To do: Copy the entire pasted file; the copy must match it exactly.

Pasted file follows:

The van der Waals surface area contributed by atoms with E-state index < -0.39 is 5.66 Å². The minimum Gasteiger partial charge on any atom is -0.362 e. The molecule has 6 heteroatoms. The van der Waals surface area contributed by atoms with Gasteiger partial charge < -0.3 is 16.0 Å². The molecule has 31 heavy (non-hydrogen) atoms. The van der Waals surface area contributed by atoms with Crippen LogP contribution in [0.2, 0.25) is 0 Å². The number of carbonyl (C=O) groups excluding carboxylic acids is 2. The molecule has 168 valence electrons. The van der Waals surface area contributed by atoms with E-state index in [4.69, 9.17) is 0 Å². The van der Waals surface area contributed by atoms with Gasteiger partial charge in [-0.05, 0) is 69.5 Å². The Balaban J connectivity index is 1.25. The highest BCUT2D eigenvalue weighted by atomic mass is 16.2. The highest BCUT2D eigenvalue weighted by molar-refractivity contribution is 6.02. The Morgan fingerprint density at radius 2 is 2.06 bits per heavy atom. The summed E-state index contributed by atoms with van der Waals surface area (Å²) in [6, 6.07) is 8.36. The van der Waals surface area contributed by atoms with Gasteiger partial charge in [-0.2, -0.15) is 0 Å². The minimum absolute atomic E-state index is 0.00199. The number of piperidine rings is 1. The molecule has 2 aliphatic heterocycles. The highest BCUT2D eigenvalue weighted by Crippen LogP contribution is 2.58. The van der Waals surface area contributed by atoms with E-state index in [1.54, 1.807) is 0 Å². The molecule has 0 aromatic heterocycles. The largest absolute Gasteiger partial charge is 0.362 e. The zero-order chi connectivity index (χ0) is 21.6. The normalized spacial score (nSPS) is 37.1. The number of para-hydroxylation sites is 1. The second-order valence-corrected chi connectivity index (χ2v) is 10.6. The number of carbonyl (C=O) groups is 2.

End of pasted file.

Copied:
The van der Waals surface area contributed by atoms with E-state index < -0.39 is 5.66 Å². The minimum Gasteiger partial charge on any atom is -0.362 e. The molecule has 6 heteroatoms. The van der Waals surface area contributed by atoms with Gasteiger partial charge < -0.3 is 16.0 Å². The molecule has 31 heavy (non-hydrogen) atoms. The van der Waals surface area contributed by atoms with Crippen LogP contribution in [0.2, 0.25) is 0 Å². The number of carbonyl (C=O) groups excluding carboxylic acids is 2. The molecule has 168 valence electrons. The van der Waals surface area contributed by atoms with E-state index in [4.69, 9.17) is 0 Å². The van der Waals surface area contributed by atoms with Gasteiger partial charge in [-0.05, 0) is 69.5 Å². The Balaban J connectivity index is 1.25. The highest BCUT2D eigenvalue weighted by atomic mass is 16.2. The highest BCUT2D eigenvalue weighted by molar-refractivity contribution is 6.02. The Morgan fingerprint density at radius 2 is 2.06 bits per heavy atom. The summed E-state index contributed by atoms with van der Waals surface area (Å²) in [6, 6.07) is 8.36. The van der Waals surface area contributed by atoms with Gasteiger partial charge in [-0.2, -0.15) is 0 Å². The minimum absolute atomic E-state index is 0.00199. The number of piperidine rings is 1. The molecule has 2 aliphatic heterocycles. The highest BCUT2D eigenvalue weighted by Crippen LogP contribution is 2.58. The van der Waals surface area contributed by atoms with E-state index in [1.54, 1.807) is 0 Å². The molecule has 0 aromatic heterocycles. The largest absolute Gasteiger partial charge is 0.362 e. The zero-order chi connectivity index (χ0) is 21.6. The normalized spacial score (nSPS) is 37.1. The number of para-hydroxylation sites is 1. The second-order valence-corrected chi connectivity index (χ2v) is 10.6. The number of carbonyl (C=O) groups is 2.